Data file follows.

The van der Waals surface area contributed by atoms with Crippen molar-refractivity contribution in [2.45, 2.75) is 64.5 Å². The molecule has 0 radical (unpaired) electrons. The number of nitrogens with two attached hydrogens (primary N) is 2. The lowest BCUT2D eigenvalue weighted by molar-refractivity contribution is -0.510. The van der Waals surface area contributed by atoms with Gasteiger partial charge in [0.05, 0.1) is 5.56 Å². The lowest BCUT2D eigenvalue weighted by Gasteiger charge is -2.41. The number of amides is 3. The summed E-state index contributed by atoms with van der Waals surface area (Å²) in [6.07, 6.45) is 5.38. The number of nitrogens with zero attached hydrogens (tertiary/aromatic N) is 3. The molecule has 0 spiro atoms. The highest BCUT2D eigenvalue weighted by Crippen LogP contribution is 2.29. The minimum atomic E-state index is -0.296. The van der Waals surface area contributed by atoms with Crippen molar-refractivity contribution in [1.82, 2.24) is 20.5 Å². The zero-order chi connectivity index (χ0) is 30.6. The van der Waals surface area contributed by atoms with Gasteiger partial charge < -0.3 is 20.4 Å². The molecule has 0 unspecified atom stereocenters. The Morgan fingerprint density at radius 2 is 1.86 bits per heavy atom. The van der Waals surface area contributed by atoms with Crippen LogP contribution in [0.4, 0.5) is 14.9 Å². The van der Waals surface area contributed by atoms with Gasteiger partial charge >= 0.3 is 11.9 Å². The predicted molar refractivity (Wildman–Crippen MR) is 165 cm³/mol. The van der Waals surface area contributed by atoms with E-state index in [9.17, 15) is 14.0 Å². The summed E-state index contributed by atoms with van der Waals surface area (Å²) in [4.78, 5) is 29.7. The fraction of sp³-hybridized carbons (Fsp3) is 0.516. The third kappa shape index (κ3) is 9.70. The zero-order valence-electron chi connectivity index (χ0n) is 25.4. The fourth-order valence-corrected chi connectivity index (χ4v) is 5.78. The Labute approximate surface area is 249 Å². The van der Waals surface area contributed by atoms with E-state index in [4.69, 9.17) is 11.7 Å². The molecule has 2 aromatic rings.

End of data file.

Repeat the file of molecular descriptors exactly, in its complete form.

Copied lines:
The van der Waals surface area contributed by atoms with Crippen molar-refractivity contribution in [2.45, 2.75) is 64.5 Å². The molecule has 0 radical (unpaired) electrons. The number of nitrogens with two attached hydrogens (primary N) is 2. The lowest BCUT2D eigenvalue weighted by molar-refractivity contribution is -0.510. The van der Waals surface area contributed by atoms with Gasteiger partial charge in [0.05, 0.1) is 5.56 Å². The lowest BCUT2D eigenvalue weighted by Gasteiger charge is -2.41. The number of amides is 3. The summed E-state index contributed by atoms with van der Waals surface area (Å²) in [6.07, 6.45) is 5.38. The number of nitrogens with zero attached hydrogens (tertiary/aromatic N) is 3. The molecule has 0 spiro atoms. The highest BCUT2D eigenvalue weighted by Crippen LogP contribution is 2.29. The minimum atomic E-state index is -0.296. The van der Waals surface area contributed by atoms with Crippen molar-refractivity contribution in [1.82, 2.24) is 20.5 Å². The zero-order chi connectivity index (χ0) is 30.6. The van der Waals surface area contributed by atoms with Gasteiger partial charge < -0.3 is 20.4 Å². The molecule has 0 unspecified atom stereocenters. The Morgan fingerprint density at radius 2 is 1.86 bits per heavy atom. The van der Waals surface area contributed by atoms with Crippen LogP contribution in [0.4, 0.5) is 14.9 Å². The van der Waals surface area contributed by atoms with Gasteiger partial charge >= 0.3 is 11.9 Å². The predicted molar refractivity (Wildman–Crippen MR) is 165 cm³/mol. The van der Waals surface area contributed by atoms with E-state index in [9.17, 15) is 14.0 Å². The summed E-state index contributed by atoms with van der Waals surface area (Å²) in [4.78, 5) is 29.7. The fraction of sp³-hybridized carbons (Fsp3) is 0.516. The third kappa shape index (κ3) is 9.70. The zero-order valence-electron chi connectivity index (χ0n) is 25.4. The fourth-order valence-corrected chi connectivity index (χ4v) is 5.78. The Labute approximate surface area is 249 Å². The van der Waals surface area contributed by atoms with E-state index in [4.69, 9.17) is 11.7 Å². The molecule has 2 aromatic rings.